Speech_Synthesis_Paul_Taylor.pdf

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Speech Synthesis Paul Taylor.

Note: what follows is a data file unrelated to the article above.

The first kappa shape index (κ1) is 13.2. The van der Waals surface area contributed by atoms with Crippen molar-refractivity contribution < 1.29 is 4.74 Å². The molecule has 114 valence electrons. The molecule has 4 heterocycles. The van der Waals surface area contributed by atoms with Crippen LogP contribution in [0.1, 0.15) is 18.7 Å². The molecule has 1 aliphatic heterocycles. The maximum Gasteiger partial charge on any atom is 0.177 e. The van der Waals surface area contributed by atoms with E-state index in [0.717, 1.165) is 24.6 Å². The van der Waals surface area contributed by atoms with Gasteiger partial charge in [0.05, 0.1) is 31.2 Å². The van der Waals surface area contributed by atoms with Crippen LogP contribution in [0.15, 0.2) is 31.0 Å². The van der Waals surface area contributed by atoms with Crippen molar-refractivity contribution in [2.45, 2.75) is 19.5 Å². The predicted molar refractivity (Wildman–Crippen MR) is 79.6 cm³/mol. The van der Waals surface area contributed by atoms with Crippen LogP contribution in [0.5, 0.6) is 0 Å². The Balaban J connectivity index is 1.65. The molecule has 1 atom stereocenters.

Summary of Contents 1 Introduction。.. 2 Communication and language 3 The text-to- Speech Problen∴∴…………∴………….26 4 Text Segmentation and Organisation.,.....,,....... 5 Text Decoding.......... 79 6 Prosody prediction from Text.....,...........,...... 112 7 Phonetics and phonology ∴147 8 Pronunciation .193 9 Synthesis of Prosody.…………………………227 10 Signals and Filters∴∴∴.∴∴∴∴∴∴∴∴∴∴∴∴∴∴∴∴265 11 Acoustic Models of Speech Production............,....... 316 12 Analysis of Speech Signals∴∴………349 13 Synthesis Techniques based on Vocal Tract Models n396 14 Synthesis by Concatenation and Signal Processing Modification....... 422 15 Hidden Markov Model Synthesis 。。446 16 Unit Selection Synthesis 17 Further ssues.............................. 528 18 Conclusions 545 Summary of Contents Preface , XX 1 ntroduction 鲁·。●●D 1 What are text-to-speech systems for? 2 What should the goals of text-to-speech system development be? 1.3 The Engineering Approach 1. 4 Overview of the book 1.4. 1 Viewpoints within the book 1. 4.2 Readers' backgrounds 12345567 1.4.3 Background and specialist sections 2 Communication and Language........ 2.1 Types of communication 2.1.1 Affective communication 2.1.2 Iconic communication 2.1.3 Symbolic communication 10 2.1.4 Combinations of symbols 2.1.5 Meaning, form and signal 2.2 Human communication 13 2.2.1 erbal communication .14 2.2.2 Linguistic levels 16 2.2.3 Affective prosody 17 2. 2. 4 Augmentative Prosody 2.3 Communication processes 18 2.3.1 Communication factors 19 2.3.2 Generation 20 2.3.3 Encoding 21 2. 3, 4 Decoding 2.3.5 nderstanding 2.4 Discussion 23 2.5 Summary 24 3 The Text-to-Speech Problem 26 1 Speech and Writing ·· 26 1.1 Physical nature 27 3. 1.2 Spoken form and written form 28 3.1.3Use 29 3.1.4 Prosodic and verbal content 31 1.5 Component balance 31 3. 1.6 Non-linguistic content 32 3.1.7 Semiotic systems 33 3.1.8 Writing Systems 34 3.2 Reading aloud Summary of contents 3.2.1 Reading silently and reading aloud 35 3.2.2 Prosody in reading aloud 36 3.2.3 Verbal content and style in reading aloud 37 3.3 Text-to-speech system organisation 38 3.3.1 The Common Form model 3.3.2 Other models 39 3.3.3 Comparison 40 3.4 Systems 3.4.1 A Simple text-to-speech system 41 3.4.2 Concept to speech 3.4.3 Canned Speech and Limited Domain Synthesis..,.......... 43 3.5 Key problems in Text-to-speech 44 3.5.1 Text classification with respect to semiotic systems 44 3.5.2 Decoding natural language text 46 3.5.3 Naturalness 47 3.5.4 Intelligibilit ng the ge in sI 48 3.5.5 Auxiliary generation for prosod 49 3.5.6 Adapting the system to the situation 50 3.6 Summary 4 Text Segmentation and Organisation.…… 4.1 Overview of the problem 4.2 Words and Sentences 53 4.2.1 What is a word? 54 4.2.2 Defining words in text-to-speech 5 4.2.3 Scope and morphology 59 4.2.4 Contractions and Clitics 4.2.5 Slang fo 61 4.2.6 Hyphenated forms 4.2.7 What is a sentence? 4.2.8 The le 4.3 Text Segmentation 4.3.1 Tokenisation 43.2 Tokenisation and punctuation 4.3.3 Tokenisation Algorithms 66 4.3.4 Sentence Splitting 67 4.4 Processing documents 4.4.1 Markup language 4.4.2 Interpreting ch 70 4.5 Text-to-Speech Architectures 4.6 Discussion 76 Summary of Contents 4.6. Further Reading 76 4.6.2 Summary 77 5 Text Decoding: Finding the words from the te 79 5.1O of Text decoding 79 5.2 Text Classification Algorithms 2. 1 Features and algorithms 80 5.2.2 Tagging and word sense disambiguation 5.2.3 Ad-hoc approaches 84 5.2.4 Deterministic rule approaches 84 5.2.5 Decision lists 86 5.2.6 Naive Bayes Classifier 87 5.2.7 Decision trees 88 2.8 Part-of-speech Tagging 89 5.3 Non-Natural Language Text 93 5.3.1 Semiotic Classification 93 5.3.2 Semiotic Decoding 96 53. 3 Verbalisation 5.4 Natural Language Text 99 5.4.1 Acronyms and letter sequences 100 5.4.2 Homograph disambiguation ...101 5.4.3 Non-homographs .102 5.5 Natural Language parsing 103 5.1 Context Free Grammars 103 5.2 Statistical Parsing 105 5.6 Discussion ,,,,,,,,,106 5.6. I Further reading .109 5.6.2 Summary ···· 6 Prosody Prediction from Text....................... 112 6.1 Prosodic form 112 6.2 Phrasing 113 6.2.1 Phrasing Phenomena ·· 6.2.2 Models of Phrasing 114 6.3 Prominence 117 6.3.1 Syntactic prominence patterns .117 6.3.2 Discourse prominence patterns .119 6.3.3 Prominence systems, data and labelling 120 6.4 Intonation and tune 122 6.5 Prosodic meaning and Function 123 6.5.1 Affective Prosody 123 6.5.2 Suprasegmental 124 Summary of contents 6.5.3 Augmentative Prosody 125 6.5.4 Symbolic communication and prosodic style 127 6.6 Determining Prosody from the Text 128 6.6.1 Prosody and human reading 128 6.6.2 Controlling the degree of augmentative prosody 129 6.6.3 Prosody and synthesis techniques 129 6.7 Phrasing prediction 130 6.7.1 Experimental formulation 130 6.7.2 Deterministic approaches 131 6.7.3 Classifier approaches 133 6.7.4 HMM approaches ·· 134 6.7.5 Hybrid approaches 137 6. 8 Prominence prediction 137 6.8.1 Compound noun phrases 137 6.8.2 Function word prominence 139 6.8.3 Data driven approaches 139 6.9 Intonational Tune Prediction 140 6.10 Discussion 140 6.10.1 Labelling schemes and labelling accuracy 140 6. 10.2 Linguistic theories and prosody 142 6.10.3 Synthesising suprasegmental and true prosody ,,,,143 6. 10. 4 Prosody in real dialogues 144 6.10.5 Conclusion 145 6. 10.6 Summary 145 7 Phonetics and phonology ,,147 7.1 Articulatory phonetics and speech production 147 7. 1. 1 The vocal organs 148 7. 1.2 Sound sources 148 7.1.3 Sound output 151 7. 1. 4 The vocal tract filter 15 7.1.5 Vowels ··· l53 7. 1.6 Consonants 7.1.7 Examining speech production .157 7.2 Acoustics phonetics and speech perception 158 7.2.1 Acoustic representations 15 7. 2.2 Acoustic characteristics 7.3 The communicative use of speech 7.3.1 Communicating discrete information with a continuous channe 162 7.3.2 Phonemes, phones and allophones 164 7.3.3 Allophonic variation and phonetic context Summary of Contents 7.3.4 Coarticulation, targets and transients 7.3.5 The continuous nature of speech .,,,,,,,,,,,,,,.170 7.3.6 Transcription 171 7.3.7 The distinctiveness of speech in communication 173 7.4 Phonology: the linguisti 173 7. 4. Phonotactics 174 7.4.2 Word formation .180 7.4.3 Distinctive Features and Phonological Theories 182 7.4.4 Syllables 185 7. 4.5 Lexical Stress .187 7.5 Discussion ·· 190 7.5.1 Further reading 190 7.5.2 Summary 191 8 Pronunciation 193 8. 1 Pronunciation representations 193 8.1.1 Why bother? 193 8.1.2 Phonemic and phonetic input ..194 8.1.3 Difficulties in deriving phonetic input 8.1.4 A Structured approach to pronunciation 196 8.1.5 Abstract phonological representations 197 8.2 Formulating a phonological representation system 198 8.2.1 Simple consonants and vowels 198 8.2.2 Difficult consonants 200 8.2.3 Diphthongs and affricates 201 8.2.4 Approximant-vowel combinations ,,,,,,,,.202 8.2.5 Defining the full inventory 203 8 2.6 Phoneme names 205 8.2.7 Syllabic issues 207 8. 3 The Lexicon 208 8.3.1L d rule 209 8.3.2 Lexicon formats ·· 21l 8.3 3 The offine lexicon 214 8.3.4 The system lexico 215 8.3.5 Lexicon quality .216 8.3.6 Determining the pronunciation of unknown words 217 8.4 Grapheme-to-Phoneme Conversion 219 8.4. 1 Rule based techniques 219 8.4.2 Grapheme to phoneme alignment 220 8.4.3 Neural networks 220 8.4.4 Pronunciation by analogy 221 Summary of contents 8.4.5 Other data driven techniques 8.4.6 Statistical Techniques 222 8. 5 Further Is 223 8.5.1 Morphology .223 8.5.2 Language origin and names 224 8.5.3 Post-lexical processing 224 8.6 Summary 225 9 Synthesis of Prosody.,......,... 227 9.1 Intonation Overview 227 9. 1. 1 FO and pitch 228 9.1.2 Intonational fo 228 9. 1.3 Models of fo contours ..,.,.230 9.1.4Mi 231 9.2 Intonational behaviour 231 9.2.1 Intonational tune 232 9.2.2 Downdrift 23 9.2.3 Pitch Range .235 9.2.4 Pitch Accents and boundary tones 237 9. 3 Intonation Theories and models 239 9.3.1 Traditional models and the british school 239 9.3.2 The dutch school 239 9.3.3 Autosegmental-Metrical and ToBI models 240 9.3.4 The INTSINT Model 241 9.3.5 The Fujisaki model and Superimpositional models .242 9.3.6 The Tilt model 244 9.3.7 Comparison 246 9.4 Intonation Synthesis with AM models 248 9.4.1 Prediction of AM labels from text .248 9.4.2 Deterministic synthesis method 249 9.4.3 Data Driven synthesis methods 250 9.5 Intonation Synthesis with Deterministic Acoustic Models 9.4.4 Analysis with Autosegmental models 250 251 9.5.1 Synthesis with superimpositional models 251 9.5.2 Synthesis with the Tilt model 252 9.5.3 Analysis with Fujisaki and Tilt models 252 9.6 Data Driven Intonation models 252 9.6.1 Unit selection style approaches 253 9.6.2 Dynamic System Models 254 9.6.3 Hidden markov models 2 9. 6. 4 Functional model 256